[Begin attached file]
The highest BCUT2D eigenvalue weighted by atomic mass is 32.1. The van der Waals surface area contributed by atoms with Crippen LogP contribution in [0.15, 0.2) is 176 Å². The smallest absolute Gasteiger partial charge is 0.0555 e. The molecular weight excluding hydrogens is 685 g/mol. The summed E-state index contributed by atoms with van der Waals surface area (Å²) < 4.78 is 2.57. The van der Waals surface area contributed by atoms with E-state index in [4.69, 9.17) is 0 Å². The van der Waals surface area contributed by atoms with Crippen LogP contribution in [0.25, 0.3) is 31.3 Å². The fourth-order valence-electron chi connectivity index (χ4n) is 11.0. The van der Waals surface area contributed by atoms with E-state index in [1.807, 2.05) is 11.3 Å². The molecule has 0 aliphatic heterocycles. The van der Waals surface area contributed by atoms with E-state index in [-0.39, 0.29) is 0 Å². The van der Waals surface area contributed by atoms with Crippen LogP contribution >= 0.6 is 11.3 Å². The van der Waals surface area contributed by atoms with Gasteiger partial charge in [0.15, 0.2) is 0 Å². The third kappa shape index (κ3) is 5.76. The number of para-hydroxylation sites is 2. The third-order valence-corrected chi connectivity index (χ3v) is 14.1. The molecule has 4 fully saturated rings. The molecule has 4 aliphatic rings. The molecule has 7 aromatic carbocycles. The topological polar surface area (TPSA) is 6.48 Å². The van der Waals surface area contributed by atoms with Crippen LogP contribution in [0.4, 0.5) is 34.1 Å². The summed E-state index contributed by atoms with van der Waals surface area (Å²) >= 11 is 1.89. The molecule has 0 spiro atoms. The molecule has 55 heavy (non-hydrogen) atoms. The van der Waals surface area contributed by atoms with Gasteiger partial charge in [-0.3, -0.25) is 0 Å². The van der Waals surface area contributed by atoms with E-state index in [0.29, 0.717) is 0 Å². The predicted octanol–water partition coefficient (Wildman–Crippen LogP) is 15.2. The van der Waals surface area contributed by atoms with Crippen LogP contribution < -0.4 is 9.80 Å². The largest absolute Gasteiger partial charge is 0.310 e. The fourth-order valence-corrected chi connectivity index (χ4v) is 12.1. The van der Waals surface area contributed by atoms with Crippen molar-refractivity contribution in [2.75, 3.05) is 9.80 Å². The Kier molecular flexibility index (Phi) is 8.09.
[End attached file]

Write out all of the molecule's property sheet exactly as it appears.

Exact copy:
The highest BCUT2D eigenvalue weighted by atomic mass is 32.1. The van der Waals surface area contributed by atoms with Crippen LogP contribution in [0.15, 0.2) is 176 Å². The smallest absolute Gasteiger partial charge is 0.0555 e. The molecular weight excluding hydrogens is 685 g/mol. The summed E-state index contributed by atoms with van der Waals surface area (Å²) < 4.78 is 2.57. The van der Waals surface area contributed by atoms with E-state index in [4.69, 9.17) is 0 Å². The van der Waals surface area contributed by atoms with Crippen LogP contribution in [0.25, 0.3) is 31.3 Å². The fourth-order valence-electron chi connectivity index (χ4n) is 11.0. The van der Waals surface area contributed by atoms with E-state index in [1.807, 2.05) is 11.3 Å². The molecule has 0 aliphatic heterocycles. The van der Waals surface area contributed by atoms with E-state index in [-0.39, 0.29) is 0 Å². The van der Waals surface area contributed by atoms with Crippen LogP contribution >= 0.6 is 11.3 Å². The van der Waals surface area contributed by atoms with Gasteiger partial charge in [0.15, 0.2) is 0 Å². The third kappa shape index (κ3) is 5.76. The number of para-hydroxylation sites is 2. The third-order valence-corrected chi connectivity index (χ3v) is 14.1. The molecule has 4 fully saturated rings. The molecule has 4 aliphatic rings. The molecule has 7 aromatic carbocycles. The topological polar surface area (TPSA) is 6.48 Å². The van der Waals surface area contributed by atoms with Crippen LogP contribution in [0.4, 0.5) is 34.1 Å². The summed E-state index contributed by atoms with van der Waals surface area (Å²) >= 11 is 1.89. The molecule has 0 spiro atoms. The molecule has 55 heavy (non-hydrogen) atoms. The van der Waals surface area contributed by atoms with Gasteiger partial charge in [-0.3, -0.25) is 0 Å². The van der Waals surface area contributed by atoms with E-state index in [0.29, 0.717) is 0 Å². The predicted octanol–water partition coefficient (Wildman–Crippen LogP) is 15.2. The van der Waals surface area contributed by atoms with Crippen LogP contribution < -0.4 is 9.80 Å². The largest absolute Gasteiger partial charge is 0.310 e. The fourth-order valence-corrected chi connectivity index (χ4v) is 12.1. The van der Waals surface area contributed by atoms with Crippen molar-refractivity contribution in [2.75, 3.05) is 9.80 Å². The Kier molecular flexibility index (Phi) is 8.09.